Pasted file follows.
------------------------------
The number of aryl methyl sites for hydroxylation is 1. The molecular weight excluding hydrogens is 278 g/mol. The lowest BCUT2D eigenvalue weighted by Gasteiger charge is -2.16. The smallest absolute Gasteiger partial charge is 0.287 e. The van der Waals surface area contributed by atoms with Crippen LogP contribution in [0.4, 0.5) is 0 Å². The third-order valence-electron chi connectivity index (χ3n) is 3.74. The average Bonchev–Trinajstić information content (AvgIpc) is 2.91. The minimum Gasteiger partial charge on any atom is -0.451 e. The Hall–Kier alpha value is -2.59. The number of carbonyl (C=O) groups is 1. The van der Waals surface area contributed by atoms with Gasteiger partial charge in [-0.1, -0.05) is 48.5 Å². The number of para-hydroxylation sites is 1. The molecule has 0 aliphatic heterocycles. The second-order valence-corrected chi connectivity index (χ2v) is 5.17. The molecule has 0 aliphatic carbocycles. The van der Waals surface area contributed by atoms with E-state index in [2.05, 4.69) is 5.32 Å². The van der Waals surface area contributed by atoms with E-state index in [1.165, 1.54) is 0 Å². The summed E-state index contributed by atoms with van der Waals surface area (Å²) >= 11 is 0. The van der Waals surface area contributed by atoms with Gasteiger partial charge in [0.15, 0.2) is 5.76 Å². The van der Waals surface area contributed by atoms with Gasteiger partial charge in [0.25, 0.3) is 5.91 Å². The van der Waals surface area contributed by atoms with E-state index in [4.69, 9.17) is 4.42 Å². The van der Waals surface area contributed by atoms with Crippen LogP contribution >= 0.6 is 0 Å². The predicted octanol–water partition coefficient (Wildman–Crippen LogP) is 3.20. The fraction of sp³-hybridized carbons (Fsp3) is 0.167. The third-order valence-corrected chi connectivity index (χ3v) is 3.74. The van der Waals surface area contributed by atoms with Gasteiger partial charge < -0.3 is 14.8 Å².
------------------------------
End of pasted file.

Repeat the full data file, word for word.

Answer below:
The number of aryl methyl sites for hydroxylation is 1. The molecular weight excluding hydrogens is 278 g/mol. The lowest BCUT2D eigenvalue weighted by Gasteiger charge is -2.16. The smallest absolute Gasteiger partial charge is 0.287 e. The van der Waals surface area contributed by atoms with Crippen LogP contribution in [0.4, 0.5) is 0 Å². The third-order valence-electron chi connectivity index (χ3n) is 3.74. The average Bonchev–Trinajstić information content (AvgIpc) is 2.91. The minimum Gasteiger partial charge on any atom is -0.451 e. The Hall–Kier alpha value is -2.59. The number of carbonyl (C=O) groups is 1. The van der Waals surface area contributed by atoms with Gasteiger partial charge in [-0.1, -0.05) is 48.5 Å². The number of para-hydroxylation sites is 1. The molecule has 0 aliphatic heterocycles. The second-order valence-corrected chi connectivity index (χ2v) is 5.17. The molecule has 0 aliphatic carbocycles. The van der Waals surface area contributed by atoms with E-state index in [2.05, 4.69) is 5.32 Å². The van der Waals surface area contributed by atoms with E-state index in [1.165, 1.54) is 0 Å². The summed E-state index contributed by atoms with van der Waals surface area (Å²) >= 11 is 0. The van der Waals surface area contributed by atoms with Gasteiger partial charge in [0.15, 0.2) is 5.76 Å². The van der Waals surface area contributed by atoms with Gasteiger partial charge in [0.25, 0.3) is 5.91 Å². The van der Waals surface area contributed by atoms with E-state index in [4.69, 9.17) is 4.42 Å². The van der Waals surface area contributed by atoms with Crippen LogP contribution >= 0.6 is 0 Å². The predicted octanol–water partition coefficient (Wildman–Crippen LogP) is 3.20. The fraction of sp³-hybridized carbons (Fsp3) is 0.167. The third-order valence-corrected chi connectivity index (χ3v) is 3.74. The van der Waals surface area contributed by atoms with Gasteiger partial charge < -0.3 is 14.8 Å².